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Letter to daughter Mary Morris Pearse
Trenton May 22nd. 1742

My dear child,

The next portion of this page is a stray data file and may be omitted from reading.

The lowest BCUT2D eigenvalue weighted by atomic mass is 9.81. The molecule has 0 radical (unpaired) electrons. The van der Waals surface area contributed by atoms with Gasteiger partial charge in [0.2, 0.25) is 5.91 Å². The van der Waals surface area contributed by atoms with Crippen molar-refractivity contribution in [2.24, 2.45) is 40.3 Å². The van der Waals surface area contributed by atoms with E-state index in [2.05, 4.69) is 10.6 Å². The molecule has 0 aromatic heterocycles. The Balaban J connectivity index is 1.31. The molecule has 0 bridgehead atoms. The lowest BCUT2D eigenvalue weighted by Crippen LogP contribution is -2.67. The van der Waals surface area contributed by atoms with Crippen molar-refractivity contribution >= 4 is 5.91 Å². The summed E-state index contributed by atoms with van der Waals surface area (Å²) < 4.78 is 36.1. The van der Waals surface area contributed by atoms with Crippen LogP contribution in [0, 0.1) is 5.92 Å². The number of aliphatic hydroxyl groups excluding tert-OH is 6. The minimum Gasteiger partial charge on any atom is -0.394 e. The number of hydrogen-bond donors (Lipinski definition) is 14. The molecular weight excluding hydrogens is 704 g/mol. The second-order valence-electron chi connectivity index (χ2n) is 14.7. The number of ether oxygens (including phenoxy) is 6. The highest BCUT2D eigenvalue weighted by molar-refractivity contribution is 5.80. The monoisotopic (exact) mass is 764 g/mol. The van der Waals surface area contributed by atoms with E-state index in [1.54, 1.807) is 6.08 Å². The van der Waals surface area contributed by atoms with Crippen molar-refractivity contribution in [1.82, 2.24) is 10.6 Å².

I have got Your long letter of the 5th. of march last And am as is your Mother very much concerned at the Occasion of it. I had one from you before letting me know yt. your husband had cited you into doctors common for Adultery wch. [gave your mother and my Selfe] was a great Surprise to us & learning the distress'd condition you were then in I sent you 50 pounds Sterling. Whether it came to hand I do not know but Send by this conveyance A Seccond bill of the Same tenure to your Sister Morris in case that is not come to hand for your use if you need it otherwise not. Your husband has Sent me all the evidences of his servants against you Some of wch. are notoriously falce by all the accounts I have yet got; how far any of them is true you best know but it eppares by your letter to your Sister betty that Reynolds had made his addresses to you and your not Acquainting the captain wth. it gave him but too much Incouragement to persist in & continue what he had began; wch. if even if you are innocent was in the most favourable construction that can be put upon it highly indiscreet & will go farhter to [confirm the credit] obtain beliefe of what the Evidences Say than all they could Say or Sweare would do without it. I am willing to believe and I hope you are innocent of what you are Accus'd of; but that conduct will render it Suspected by indifferent persons much more by a husband; whatever excuses are made use of for your not Acquainting [your husband] him with it; Especially when its known that you Still admit him to your presence & to your Secrets as I find you do; for in your last letter to me I find Severall Interlineations in Reynold's hand wch. could not have been unless you had Giv'n him your letter. This Shews beyond contradiction there is a familiarity between you that one in your circumstances Should by all meanes Shun because it will go but too far to give a credit to what is Said of your former familiar wth. him & that even with your best friend who can not think of any excuse Sufficient to palliate Such A conduct.